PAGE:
Wednesday, December 28, 2011

More Taking Stock

Wednesday, December 28, 2011—Long Beach, CA

Feeling tired. Still recovering from Christmas, too much food, drink, and socializing (I’m at heart a solitary creature). I’ve managed to get some work done for school the last couple of days, which is part of the reason I’m feeling a little burnt out. I’m trying to adopt a new policy/attitude about how I approach teaching. It’s simply taking up too much of my time; I don’t get paid anywhere near enough to justify the kind of hours I put in. I’ve decided to try and put in no more than four hours a day on school- related work, beyond the actual time I spend teaching. This will make for about a forty-hour work week. Anything that I can’t get done in that time simply will have to wait or will not happen. I think that’s a more than reasonable approach given my paychecks. Hopefully this will allow me time to write and live something approaching an enjoyable life. Teaching has not been a good time these last couple semesters. It either has to start becoming more fun or it needs to go away. Right now I can see things going either way ...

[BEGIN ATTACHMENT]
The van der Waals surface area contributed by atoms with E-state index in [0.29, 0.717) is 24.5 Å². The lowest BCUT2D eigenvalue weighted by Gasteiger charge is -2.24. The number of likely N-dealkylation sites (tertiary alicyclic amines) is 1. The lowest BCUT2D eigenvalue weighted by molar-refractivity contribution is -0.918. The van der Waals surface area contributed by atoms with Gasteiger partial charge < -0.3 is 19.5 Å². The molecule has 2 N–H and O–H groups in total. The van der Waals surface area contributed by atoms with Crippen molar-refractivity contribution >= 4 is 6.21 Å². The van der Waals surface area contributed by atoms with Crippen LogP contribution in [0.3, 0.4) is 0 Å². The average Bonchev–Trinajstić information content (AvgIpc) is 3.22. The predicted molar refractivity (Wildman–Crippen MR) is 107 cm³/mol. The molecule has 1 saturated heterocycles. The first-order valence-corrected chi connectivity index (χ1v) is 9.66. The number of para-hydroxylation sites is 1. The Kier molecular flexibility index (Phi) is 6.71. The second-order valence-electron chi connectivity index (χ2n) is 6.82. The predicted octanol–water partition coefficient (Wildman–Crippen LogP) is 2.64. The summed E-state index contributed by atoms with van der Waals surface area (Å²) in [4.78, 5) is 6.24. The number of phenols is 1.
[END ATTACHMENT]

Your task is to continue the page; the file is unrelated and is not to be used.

Speaking of teaching, I’ve been investigating teaching English in Greece. It looks like that might be a real option. More on this when I’ve got a better handle on how that might work.